It's not the coding, it's the *way* you have to code. (Apple's script editor sucks, too.)

What they *should* do is wrest Thunderbird away from Mozilla, make some adjustments to the GUI, and give M$ a seriously good run for their money. Right now they're kind of like the proverbial red headed step-child', *almost* good enough to take seriously.

Oh, and modernize that IDE!

Don't like Mondays? Neither does Microsoft 364's Outlook Exchange Online service


Count 'em up

Hopefully it's just this past Monday, otherwise we'll have to start calling it Office 313 (possible 314 on a leap year).

Bloke rolls up to KFC drive-thru riding horse-drawn cart only to be told: Neigh


Hungy Hungry Humans

On behalf of all Americans, I apologize for the way our fast food industry has infected the planet.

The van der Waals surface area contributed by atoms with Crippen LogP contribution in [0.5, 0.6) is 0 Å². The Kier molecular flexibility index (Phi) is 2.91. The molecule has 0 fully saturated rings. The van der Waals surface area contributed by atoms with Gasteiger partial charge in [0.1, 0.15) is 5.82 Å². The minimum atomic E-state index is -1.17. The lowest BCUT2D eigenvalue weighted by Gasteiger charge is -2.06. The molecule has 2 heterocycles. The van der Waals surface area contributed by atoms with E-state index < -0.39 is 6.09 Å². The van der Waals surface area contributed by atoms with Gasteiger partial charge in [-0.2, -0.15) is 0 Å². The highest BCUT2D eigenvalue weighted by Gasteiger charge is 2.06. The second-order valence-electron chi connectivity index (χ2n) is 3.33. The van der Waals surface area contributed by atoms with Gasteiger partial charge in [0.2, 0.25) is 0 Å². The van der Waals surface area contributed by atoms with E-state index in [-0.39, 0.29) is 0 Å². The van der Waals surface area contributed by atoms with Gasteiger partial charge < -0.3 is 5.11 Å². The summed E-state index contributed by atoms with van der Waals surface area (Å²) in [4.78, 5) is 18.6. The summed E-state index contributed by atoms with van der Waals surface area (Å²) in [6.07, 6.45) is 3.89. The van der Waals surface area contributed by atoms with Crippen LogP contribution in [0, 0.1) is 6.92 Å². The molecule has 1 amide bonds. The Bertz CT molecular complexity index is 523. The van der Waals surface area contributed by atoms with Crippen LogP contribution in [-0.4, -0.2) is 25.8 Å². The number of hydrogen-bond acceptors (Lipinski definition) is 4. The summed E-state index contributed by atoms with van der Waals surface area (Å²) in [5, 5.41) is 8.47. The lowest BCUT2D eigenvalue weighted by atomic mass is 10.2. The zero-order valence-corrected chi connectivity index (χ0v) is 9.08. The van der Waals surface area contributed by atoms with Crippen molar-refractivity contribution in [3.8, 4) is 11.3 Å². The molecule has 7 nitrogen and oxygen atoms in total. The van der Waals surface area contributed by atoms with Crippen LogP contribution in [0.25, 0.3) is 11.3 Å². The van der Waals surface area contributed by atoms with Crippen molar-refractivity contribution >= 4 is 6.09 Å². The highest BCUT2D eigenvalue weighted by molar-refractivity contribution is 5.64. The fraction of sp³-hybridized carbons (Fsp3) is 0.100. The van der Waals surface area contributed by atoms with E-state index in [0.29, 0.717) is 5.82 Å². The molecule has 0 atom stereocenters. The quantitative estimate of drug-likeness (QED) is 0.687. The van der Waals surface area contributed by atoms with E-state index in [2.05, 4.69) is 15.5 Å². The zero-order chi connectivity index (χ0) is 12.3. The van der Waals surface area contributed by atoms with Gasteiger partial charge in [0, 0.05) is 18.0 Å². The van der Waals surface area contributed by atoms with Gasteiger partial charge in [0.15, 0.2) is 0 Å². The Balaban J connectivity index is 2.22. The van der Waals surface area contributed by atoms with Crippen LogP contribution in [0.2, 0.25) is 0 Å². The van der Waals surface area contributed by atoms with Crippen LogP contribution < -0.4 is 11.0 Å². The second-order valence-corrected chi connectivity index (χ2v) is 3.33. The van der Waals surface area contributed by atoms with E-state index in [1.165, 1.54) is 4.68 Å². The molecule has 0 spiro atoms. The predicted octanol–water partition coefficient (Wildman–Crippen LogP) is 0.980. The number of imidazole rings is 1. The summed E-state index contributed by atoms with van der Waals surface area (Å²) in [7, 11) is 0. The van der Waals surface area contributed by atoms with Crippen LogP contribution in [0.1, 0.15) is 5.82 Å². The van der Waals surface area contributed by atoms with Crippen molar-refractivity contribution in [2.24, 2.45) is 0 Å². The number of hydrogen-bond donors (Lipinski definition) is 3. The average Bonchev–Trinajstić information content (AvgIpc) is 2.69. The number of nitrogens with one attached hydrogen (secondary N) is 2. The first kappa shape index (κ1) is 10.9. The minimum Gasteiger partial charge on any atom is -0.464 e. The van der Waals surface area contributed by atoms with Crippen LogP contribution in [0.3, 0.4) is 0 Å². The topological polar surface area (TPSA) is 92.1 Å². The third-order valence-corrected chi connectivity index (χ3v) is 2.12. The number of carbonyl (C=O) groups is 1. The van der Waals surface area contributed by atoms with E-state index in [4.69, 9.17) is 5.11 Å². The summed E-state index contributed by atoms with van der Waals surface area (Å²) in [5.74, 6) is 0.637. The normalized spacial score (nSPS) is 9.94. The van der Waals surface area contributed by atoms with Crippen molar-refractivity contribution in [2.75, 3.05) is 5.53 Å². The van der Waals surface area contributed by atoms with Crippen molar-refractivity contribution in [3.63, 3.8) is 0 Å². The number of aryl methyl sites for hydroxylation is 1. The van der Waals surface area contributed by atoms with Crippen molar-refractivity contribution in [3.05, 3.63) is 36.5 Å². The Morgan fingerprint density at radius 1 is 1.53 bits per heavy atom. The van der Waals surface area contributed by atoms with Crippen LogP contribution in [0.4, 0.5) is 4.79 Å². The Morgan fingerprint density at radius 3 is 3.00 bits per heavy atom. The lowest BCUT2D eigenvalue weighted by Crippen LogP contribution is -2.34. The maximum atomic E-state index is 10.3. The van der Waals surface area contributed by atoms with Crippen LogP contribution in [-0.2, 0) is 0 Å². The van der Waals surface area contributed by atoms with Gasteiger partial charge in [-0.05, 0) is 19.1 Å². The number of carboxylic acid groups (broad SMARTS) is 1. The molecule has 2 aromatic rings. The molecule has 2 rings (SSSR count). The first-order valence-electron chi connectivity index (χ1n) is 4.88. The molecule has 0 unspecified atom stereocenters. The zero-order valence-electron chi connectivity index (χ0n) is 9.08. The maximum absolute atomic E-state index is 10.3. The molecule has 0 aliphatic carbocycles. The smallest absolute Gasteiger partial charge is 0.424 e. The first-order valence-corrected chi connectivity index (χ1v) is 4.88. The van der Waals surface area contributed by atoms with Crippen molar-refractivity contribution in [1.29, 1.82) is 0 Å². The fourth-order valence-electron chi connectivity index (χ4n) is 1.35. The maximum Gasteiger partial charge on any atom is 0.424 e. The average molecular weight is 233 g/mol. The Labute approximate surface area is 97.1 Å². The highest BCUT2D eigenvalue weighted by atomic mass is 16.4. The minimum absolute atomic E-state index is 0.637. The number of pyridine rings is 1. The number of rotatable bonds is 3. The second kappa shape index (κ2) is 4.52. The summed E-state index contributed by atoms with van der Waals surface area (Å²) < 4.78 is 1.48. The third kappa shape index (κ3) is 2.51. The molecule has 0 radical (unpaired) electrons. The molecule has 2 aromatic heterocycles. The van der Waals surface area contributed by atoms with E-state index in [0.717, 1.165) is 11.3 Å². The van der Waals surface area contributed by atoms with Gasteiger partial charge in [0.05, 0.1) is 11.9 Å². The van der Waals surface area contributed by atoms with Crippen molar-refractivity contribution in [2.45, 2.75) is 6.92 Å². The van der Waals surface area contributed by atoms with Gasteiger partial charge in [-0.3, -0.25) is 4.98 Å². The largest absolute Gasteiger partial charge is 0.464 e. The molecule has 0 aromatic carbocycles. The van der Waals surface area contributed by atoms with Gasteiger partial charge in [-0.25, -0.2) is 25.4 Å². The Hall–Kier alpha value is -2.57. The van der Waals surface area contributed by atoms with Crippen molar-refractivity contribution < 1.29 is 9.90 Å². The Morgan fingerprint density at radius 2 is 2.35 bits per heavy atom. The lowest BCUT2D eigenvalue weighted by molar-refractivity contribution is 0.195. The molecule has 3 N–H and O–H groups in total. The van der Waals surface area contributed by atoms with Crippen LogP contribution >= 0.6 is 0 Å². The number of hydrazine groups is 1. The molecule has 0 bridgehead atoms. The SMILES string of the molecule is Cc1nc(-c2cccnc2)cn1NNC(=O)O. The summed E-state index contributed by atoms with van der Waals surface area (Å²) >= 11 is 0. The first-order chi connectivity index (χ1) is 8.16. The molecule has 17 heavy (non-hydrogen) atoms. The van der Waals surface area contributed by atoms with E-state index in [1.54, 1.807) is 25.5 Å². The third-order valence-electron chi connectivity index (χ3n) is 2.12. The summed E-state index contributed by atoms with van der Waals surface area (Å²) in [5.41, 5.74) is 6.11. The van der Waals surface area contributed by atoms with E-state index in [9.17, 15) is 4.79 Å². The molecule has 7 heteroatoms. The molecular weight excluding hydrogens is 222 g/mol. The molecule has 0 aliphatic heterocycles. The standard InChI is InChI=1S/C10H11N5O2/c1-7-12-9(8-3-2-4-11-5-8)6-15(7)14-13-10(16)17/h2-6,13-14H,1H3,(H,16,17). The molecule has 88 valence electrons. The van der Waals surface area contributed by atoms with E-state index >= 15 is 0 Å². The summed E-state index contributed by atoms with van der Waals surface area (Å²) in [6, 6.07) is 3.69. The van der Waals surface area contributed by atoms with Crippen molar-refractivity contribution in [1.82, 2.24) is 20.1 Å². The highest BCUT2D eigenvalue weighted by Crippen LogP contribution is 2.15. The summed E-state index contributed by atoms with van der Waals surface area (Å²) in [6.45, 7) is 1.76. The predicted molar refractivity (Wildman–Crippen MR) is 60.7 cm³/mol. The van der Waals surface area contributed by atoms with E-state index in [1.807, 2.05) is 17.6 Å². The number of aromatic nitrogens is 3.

Had been weaning myself off of fake food anyway, but after seeing Michael Keaton's excellent portrayal of early Ray Croc in "The Founder", have stopped visiting that type of establishment.

If I can't cook it, or be served an actual, metal fork with my meal, I'm not a customer.

In the early 70's we moved from Chicago to a small town around an hour away. (Funny that dad wanted to get away from the "dangerous" city of our births, but we ended up in, shall we say, a real "family" town that used to be the summer getaway for folks in the Capone era. Go figure. The town was actually quite safe, so long as you "followed the rules".)

The area was just full of lakes. A new Burger King went in, and yes, they had a boat-through for folks that couldn't be bothered to actually come inside for their heart-stopping-good "meals".

An Internet of Trouble lies ahead as root certificates begin to expire en masse, warns security researcher


Just when you thought it was safe...

... to forget all about Y2K. In the words of the (so far) immortal David Byrne: "Same as it ever was."